to your experience with the telling of what happened. The reason it is so important
now to tell the truth is the consistent asking of questions. They have already felt
betrayed and may not be able to trust you to tell them the truth about anything. That
is far worse than your children knowing the details of suicide.

I would encourage you to tell your kids that you want them to know the truth and
the reason you haven’t told them before is because you thought they were too young
to understand. Explain that your brother took his own life and that when people do
that they are desperately sad and feel completely and utterly hopeless and that it is
rare for people to get to that point of hopelessness. That tells you that your brother
must have felt that there was nothing he could do to feel better. If they insist on
knowing how he did it, tell them. I believe they’re old enough to deal with it and
since it’s not their own experience like it was yours, it will not effect them in the way
you fear. If you cry, that is fine. They will understand how much you care and how
horribly sad it is.

Suicide is a terrible experience. None of us want our children to get close. But not
telling them about it is not a protective factor. It’s much better to talk about what
happened in your family and what can happen to others so your children know they
can come to you when they hear confusing and horrendous things — which they


Sibling Conflict

photo credit: Miss Messie

Q. I have a question about sibling conflict.  I love the problem-solving concept of supporting them in coming up with solutions to their conflicts. But my  girls, aged 11 and almost 7, don’t so much have arguments about problems as they just antagonize each other. Neither can seem to resist the urge to begin an unprovoked train of negative comments nor resist the urge to retaliate to these comments. It is so saddening to see my girls, who used to adore each other and play together for hours now behave like arch-enemies. What is even worse, my 3 month old son becomes distressed by their arguments and is now mimicking them in his baby sounds.  Do you have any suggestions as to how I can fan the flames of the girls’ love and put out the fire of their hostility?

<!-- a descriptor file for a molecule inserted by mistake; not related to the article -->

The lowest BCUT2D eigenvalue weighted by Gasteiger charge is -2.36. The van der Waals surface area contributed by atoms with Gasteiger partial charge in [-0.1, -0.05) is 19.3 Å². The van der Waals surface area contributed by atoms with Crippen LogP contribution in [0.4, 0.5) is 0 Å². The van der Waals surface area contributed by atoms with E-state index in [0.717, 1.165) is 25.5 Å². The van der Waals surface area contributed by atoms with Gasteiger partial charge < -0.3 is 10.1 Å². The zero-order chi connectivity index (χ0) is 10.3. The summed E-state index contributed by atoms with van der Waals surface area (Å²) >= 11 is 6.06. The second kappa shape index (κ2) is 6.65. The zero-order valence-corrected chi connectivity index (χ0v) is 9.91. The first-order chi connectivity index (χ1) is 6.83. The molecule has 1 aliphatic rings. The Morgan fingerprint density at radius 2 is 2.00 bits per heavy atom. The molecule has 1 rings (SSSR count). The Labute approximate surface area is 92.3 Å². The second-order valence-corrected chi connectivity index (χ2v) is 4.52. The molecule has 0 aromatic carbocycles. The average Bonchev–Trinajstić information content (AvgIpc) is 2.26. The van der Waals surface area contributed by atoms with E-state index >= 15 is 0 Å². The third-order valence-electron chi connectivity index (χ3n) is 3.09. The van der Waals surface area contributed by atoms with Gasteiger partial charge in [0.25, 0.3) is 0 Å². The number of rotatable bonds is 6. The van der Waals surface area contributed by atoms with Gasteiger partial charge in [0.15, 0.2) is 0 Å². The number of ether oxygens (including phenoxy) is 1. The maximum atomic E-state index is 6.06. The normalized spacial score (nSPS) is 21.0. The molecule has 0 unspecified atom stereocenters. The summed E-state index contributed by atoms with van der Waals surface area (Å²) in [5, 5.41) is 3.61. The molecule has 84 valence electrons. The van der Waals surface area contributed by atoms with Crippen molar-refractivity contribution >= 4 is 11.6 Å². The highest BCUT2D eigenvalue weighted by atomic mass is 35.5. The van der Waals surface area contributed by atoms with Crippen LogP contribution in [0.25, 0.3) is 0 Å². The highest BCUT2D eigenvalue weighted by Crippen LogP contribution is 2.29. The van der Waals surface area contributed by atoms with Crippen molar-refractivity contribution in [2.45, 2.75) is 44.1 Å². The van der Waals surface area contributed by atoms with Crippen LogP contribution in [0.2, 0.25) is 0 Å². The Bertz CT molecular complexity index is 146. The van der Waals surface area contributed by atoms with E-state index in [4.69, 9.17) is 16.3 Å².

A. I would suggest problem solving between you and the girls. Sometime when they
are not bickering, tell them that you have a problem.

“When I hear you two start arguing with each other, I feel quite upset because I think that you really do not like each other and want the other to be miserable. Am I correct about that?” Then depending on their answer you might need to add, “This is not okay with me. First I want you to learn to be kind to each other even if you do not like each other at the
moment. Second, the baby is clearly showing his distress by the tone of your
arguments. That means your arguments affect both of us and that’s not fair. We need
to figure this out. Any suggestions?” See where they go with this. They may just want to leave, in which case you need to impress upon them that you want to find a solution to your problem. Ask if the 3 of you can brain storm? If you start off you could say, “Perhaps you could come up with a word to let the other know you disagree without getting into an argument? Can you think of something else?”

Nothing is guaranteed to “work”. But you will need to keep at a process like this.
Eventually the goal is to uncover some deeper resentment between them that may
have gotten them off track.”

To submit a question, email me at with your short question and I will answer you within a few days. It may appear in the newsletter at a later date.

Confident Parents, Remarkable Kids: 8 Principles for Raising Kids You'll Love to Live With

Confident Parents, Remarkable Kids: 8 Principles for Raising Kids You’ll Love to Live With can help you shift your perspective of your child and his behavior so that your anger can shift to compassion and understanding — frustration probably; annoyance undoubtedly, but much less anger.